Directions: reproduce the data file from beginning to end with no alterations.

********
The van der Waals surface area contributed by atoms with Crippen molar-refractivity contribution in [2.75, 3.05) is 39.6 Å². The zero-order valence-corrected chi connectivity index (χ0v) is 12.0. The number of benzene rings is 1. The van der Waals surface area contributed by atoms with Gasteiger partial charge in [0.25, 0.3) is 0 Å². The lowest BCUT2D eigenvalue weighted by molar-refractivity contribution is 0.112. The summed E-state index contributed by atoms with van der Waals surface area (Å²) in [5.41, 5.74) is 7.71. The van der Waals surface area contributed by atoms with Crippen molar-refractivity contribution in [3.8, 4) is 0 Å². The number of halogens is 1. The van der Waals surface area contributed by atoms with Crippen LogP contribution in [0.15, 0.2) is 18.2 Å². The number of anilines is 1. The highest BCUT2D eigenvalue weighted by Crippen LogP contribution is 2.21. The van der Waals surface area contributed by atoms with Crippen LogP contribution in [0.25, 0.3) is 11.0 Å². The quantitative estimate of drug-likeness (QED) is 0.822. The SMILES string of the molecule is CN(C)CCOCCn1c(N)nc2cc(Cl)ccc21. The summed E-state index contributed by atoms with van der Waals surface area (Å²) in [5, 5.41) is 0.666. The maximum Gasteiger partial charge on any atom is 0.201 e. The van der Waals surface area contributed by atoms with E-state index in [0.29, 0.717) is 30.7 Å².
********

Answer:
The van der Waals surface area contributed by atoms with Crippen molar-refractivity contribution in [2.75, 3.05) is 39.6 Å². The zero-order valence-corrected chi connectivity index (χ0v) is 12.0. The number of benzene rings is 1. The van der Waals surface area contributed by atoms with Gasteiger partial charge in [0.25, 0.3) is 0 Å². The lowest BCUT2D eigenvalue weighted by molar-refractivity contribution is 0.112. The summed E-state index contributed by atoms with van der Waals surface area (Å²) in [5.41, 5.74) is 7.71. The van der Waals surface area contributed by atoms with Crippen molar-refractivity contribution in [3.8, 4) is 0 Å². The number of halogens is 1. The van der Waals surface area contributed by atoms with Crippen LogP contribution in [0.15, 0.2) is 18.2 Å². The number of anilines is 1. The highest BCUT2D eigenvalue weighted by Crippen LogP contribution is 2.21. The van der Waals surface area contributed by atoms with Crippen LogP contribution in [0.25, 0.3) is 11.0 Å². The quantitative estimate of drug-likeness (QED) is 0.822. The SMILES string of the molecule is CN(C)CCOCCn1c(N)nc2cc(Cl)ccc21. The summed E-state index contributed by atoms with van der Waals surface area (Å²) in [5, 5.41) is 0.666. The maximum Gasteiger partial charge on any atom is 0.201 e. The van der Waals surface area contributed by atoms with E-state index in [0.29, 0.717) is 30.7 Å².